The story made every Blue Stater sit up straight and hiss: The mask has dropped. It's begun. A college student at the University of Massachusetts requested a copy of Mao's "Little Red Book" from the Dartmouth library and was subsequently visited by federal agents. A professor vouched for his tale.
The news wires picked up the story. Blogs frothed. Columnists great and small rent their garments. Finally, the true face of Chimpy W. Pretzelchoker's Amerikkka had shown itself. Today, goon-squads bracing innocent Mao scholars; tomorrow, the Reichstag burns. No, that was 9/11. Tomorrow, Kristallnacht! The worst has come true, and things are looking up!
The story turned out to be nonsense, of course. As if federal agents slide down poles, pile into Crown Victorias and hit the sirens because a kid checks out Marxist bromides. "Faster, Agent Smith! If he gets to the part about a single oxen having more power than a thousand flowers, the terrorists have won!"
For heaven's sake, you could teach a comp-lit course on the writings of Osama bin Laden, and the only repercussion would be fast-track tenure. So why did anyone believe the student? Two reasons.
One: It was fake but accurate. That's what they said about the Bush TANG memos, you may recall. Granted, the papers were forged, the dates wrong, the authors dead or retired, and the memos called Bush "Mr. 666 Helliburton Dry-Drunk Oil Shill Poopy Head," but that doesn't mean there aren't serious questions about whether he was 10 minutes late for his physical exam.
Likewise the "Little Red Book" affair: OK, it didn't happen. Granted. But if George W. Bush eavesdrops on people calling al-Qaida cells in Pakistan, you know he has plans to deport The Nation's subscriber base to labor camps in Kansas and make them sew covers for Gideon Bibles. Sometimes a lie reveals a greater truth. Just because "King Kong" is a movie doesn't mean there aren't monkeys, somewhere.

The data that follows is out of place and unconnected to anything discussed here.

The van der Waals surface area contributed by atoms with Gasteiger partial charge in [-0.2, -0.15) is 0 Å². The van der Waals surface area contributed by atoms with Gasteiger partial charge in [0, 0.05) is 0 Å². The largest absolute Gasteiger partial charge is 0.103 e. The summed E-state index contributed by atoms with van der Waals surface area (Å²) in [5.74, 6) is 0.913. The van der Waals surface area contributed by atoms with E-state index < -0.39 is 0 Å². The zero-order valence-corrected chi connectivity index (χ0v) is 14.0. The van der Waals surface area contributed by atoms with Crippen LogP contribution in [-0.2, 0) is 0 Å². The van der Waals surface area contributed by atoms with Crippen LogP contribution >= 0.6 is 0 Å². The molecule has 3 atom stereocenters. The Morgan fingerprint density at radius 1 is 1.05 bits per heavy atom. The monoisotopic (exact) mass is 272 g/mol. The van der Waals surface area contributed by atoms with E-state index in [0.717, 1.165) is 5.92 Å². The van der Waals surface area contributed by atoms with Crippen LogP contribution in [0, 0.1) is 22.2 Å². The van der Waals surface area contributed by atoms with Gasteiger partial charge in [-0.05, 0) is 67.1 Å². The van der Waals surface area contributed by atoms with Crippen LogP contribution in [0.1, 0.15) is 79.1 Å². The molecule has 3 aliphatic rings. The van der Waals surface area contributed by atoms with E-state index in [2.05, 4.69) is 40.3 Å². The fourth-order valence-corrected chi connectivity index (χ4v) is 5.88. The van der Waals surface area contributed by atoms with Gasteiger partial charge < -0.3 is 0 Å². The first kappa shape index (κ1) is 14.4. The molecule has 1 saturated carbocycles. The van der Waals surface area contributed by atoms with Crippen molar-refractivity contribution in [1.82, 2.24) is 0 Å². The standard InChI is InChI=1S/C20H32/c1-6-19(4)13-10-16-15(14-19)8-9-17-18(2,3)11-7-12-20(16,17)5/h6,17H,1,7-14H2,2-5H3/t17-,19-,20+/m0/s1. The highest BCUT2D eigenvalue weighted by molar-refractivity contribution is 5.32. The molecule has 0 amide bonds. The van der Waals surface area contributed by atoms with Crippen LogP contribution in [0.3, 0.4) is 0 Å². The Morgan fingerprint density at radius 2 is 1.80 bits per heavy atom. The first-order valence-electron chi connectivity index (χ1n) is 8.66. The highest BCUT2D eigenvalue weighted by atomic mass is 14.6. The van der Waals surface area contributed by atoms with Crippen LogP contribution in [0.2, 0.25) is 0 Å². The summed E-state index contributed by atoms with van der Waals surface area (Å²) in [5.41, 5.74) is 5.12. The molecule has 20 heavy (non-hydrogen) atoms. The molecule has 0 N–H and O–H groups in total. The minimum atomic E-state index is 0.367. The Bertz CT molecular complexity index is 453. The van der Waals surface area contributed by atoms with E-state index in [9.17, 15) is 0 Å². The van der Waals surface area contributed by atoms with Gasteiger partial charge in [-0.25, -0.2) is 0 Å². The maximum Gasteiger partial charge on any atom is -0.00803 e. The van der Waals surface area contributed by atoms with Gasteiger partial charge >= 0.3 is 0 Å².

The lunatic right went through this in the '90s. Bill Clinton, as it turned out, did not tie small children to railroad tracks in Mena, Ark., to cover up his worldwide cocaine-distribution syndicate. To Clinton's foes, however, it was true in the macro sense.
Somehow. It had to be. In the '90s these people were marginal cranks, and no one listened to them. Today they're on Air America. Nothing's changed, in other words.
Two: the climate of despair. The longer one side is out of power, the more it takes solace in the gathering darkness.
Again, the far right went through this in the '90s. Ruby Ridge, Waco, programs to soak up all electronic communication and sift for security threats – each was proof that Y2K would be the excuse for herding everyone into FEMA-operated cattle pens and tattooing bar codes on the back of their necks.
But that was the nutwad ham-radio right, the guys who believed Art Bell was a disinformation plant. This muttering, bug-eyed despondency now grips great swaths of the left. Polls show liberals are far less optimistic about the future than merry Red Staters, as if hope were some devious neocon concept.
To the left, the booming economy is a slug on a hot tar roof. Iraq is another Vietnam – 48,000 casualties to go, G-d willing. Half the welfare budget has been diverted to subsidize solid-gold walking sticks for the rich, secret agencies are planting cookies in your Web browser, and somewhere in Texas a theater owner is intentionally understating the opening night grosses for "Brokeback Mountain."
Bad news is good news. Everything's going to hell, but at least they're smart enough to catch the whiff of brimstone. (Secondhand brimstone. There ought to be a law.)
But what if the worst doesn't happen? That would be worse than bad. That would mean all those bumper stickers they put on their cars had no effect whatsoever. What if people don't Question Authority, Visualize World Peace, speak truth to power, or rotate during cooking? What if letters to the editor don't end up in CIA files? What if subversive college students are ignored? What if the dark night isn't descending after all?
However will they go on?